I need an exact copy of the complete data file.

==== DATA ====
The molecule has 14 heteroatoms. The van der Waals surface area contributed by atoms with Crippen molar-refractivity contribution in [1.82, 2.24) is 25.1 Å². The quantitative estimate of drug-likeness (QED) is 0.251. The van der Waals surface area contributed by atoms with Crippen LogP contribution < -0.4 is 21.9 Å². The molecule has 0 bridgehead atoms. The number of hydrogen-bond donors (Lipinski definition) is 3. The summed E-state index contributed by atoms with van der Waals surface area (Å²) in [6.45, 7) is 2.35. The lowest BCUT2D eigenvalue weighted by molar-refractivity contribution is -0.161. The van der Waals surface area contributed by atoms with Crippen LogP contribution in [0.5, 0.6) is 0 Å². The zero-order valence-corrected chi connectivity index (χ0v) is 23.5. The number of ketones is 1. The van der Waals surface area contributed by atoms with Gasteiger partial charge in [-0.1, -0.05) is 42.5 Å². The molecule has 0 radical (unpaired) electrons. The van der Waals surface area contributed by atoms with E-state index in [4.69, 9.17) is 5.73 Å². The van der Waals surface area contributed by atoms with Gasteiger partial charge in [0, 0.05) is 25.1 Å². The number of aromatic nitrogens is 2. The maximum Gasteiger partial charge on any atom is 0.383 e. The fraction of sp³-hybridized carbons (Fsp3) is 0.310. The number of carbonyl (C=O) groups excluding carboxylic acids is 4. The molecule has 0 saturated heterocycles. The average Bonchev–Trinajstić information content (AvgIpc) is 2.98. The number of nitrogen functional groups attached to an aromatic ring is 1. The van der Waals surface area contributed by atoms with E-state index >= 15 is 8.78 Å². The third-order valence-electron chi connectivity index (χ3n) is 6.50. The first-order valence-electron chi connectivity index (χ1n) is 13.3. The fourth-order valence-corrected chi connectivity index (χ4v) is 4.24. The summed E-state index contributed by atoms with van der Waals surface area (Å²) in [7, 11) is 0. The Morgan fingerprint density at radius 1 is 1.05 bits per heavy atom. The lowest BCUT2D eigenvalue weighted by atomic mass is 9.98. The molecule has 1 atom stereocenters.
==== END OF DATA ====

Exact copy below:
The molecule has 14 heteroatoms. The van der Waals surface area contributed by atoms with Crippen molar-refractivity contribution in [1.82, 2.24) is 25.1 Å². The quantitative estimate of drug-likeness (QED) is 0.251. The van der Waals surface area contributed by atoms with Crippen LogP contribution < -0.4 is 21.9 Å². The molecule has 0 bridgehead atoms. The number of hydrogen-bond donors (Lipinski definition) is 3. The summed E-state index contributed by atoms with van der Waals surface area (Å²) in [6.45, 7) is 2.35. The lowest BCUT2D eigenvalue weighted by molar-refractivity contribution is -0.161. The van der Waals surface area contributed by atoms with Crippen LogP contribution in [0.5, 0.6) is 0 Å². The zero-order valence-corrected chi connectivity index (χ0v) is 23.5. The number of ketones is 1. The van der Waals surface area contributed by atoms with Gasteiger partial charge in [-0.1, -0.05) is 42.5 Å². The molecule has 0 radical (unpaired) electrons. The van der Waals surface area contributed by atoms with E-state index in [4.69, 9.17) is 5.73 Å². The van der Waals surface area contributed by atoms with Gasteiger partial charge in [0, 0.05) is 25.1 Å². The number of aromatic nitrogens is 2. The maximum Gasteiger partial charge on any atom is 0.383 e. The fraction of sp³-hybridized carbons (Fsp3) is 0.310. The number of carbonyl (C=O) groups excluding carboxylic acids is 4. The molecule has 0 saturated heterocycles. The average Bonchev–Trinajstić information content (AvgIpc) is 2.98. The number of nitrogen functional groups attached to an aromatic ring is 1. The van der Waals surface area contributed by atoms with E-state index >= 15 is 8.78 Å². The third-order valence-electron chi connectivity index (χ3n) is 6.50. The first-order valence-electron chi connectivity index (χ1n) is 13.3. The fourth-order valence-corrected chi connectivity index (χ4v) is 4.24. The summed E-state index contributed by atoms with van der Waals surface area (Å²) in [7, 11) is 0. The Morgan fingerprint density at radius 1 is 1.05 bits per heavy atom. The lowest BCUT2D eigenvalue weighted by atomic mass is 9.98. The molecule has 1 atom stereocenters.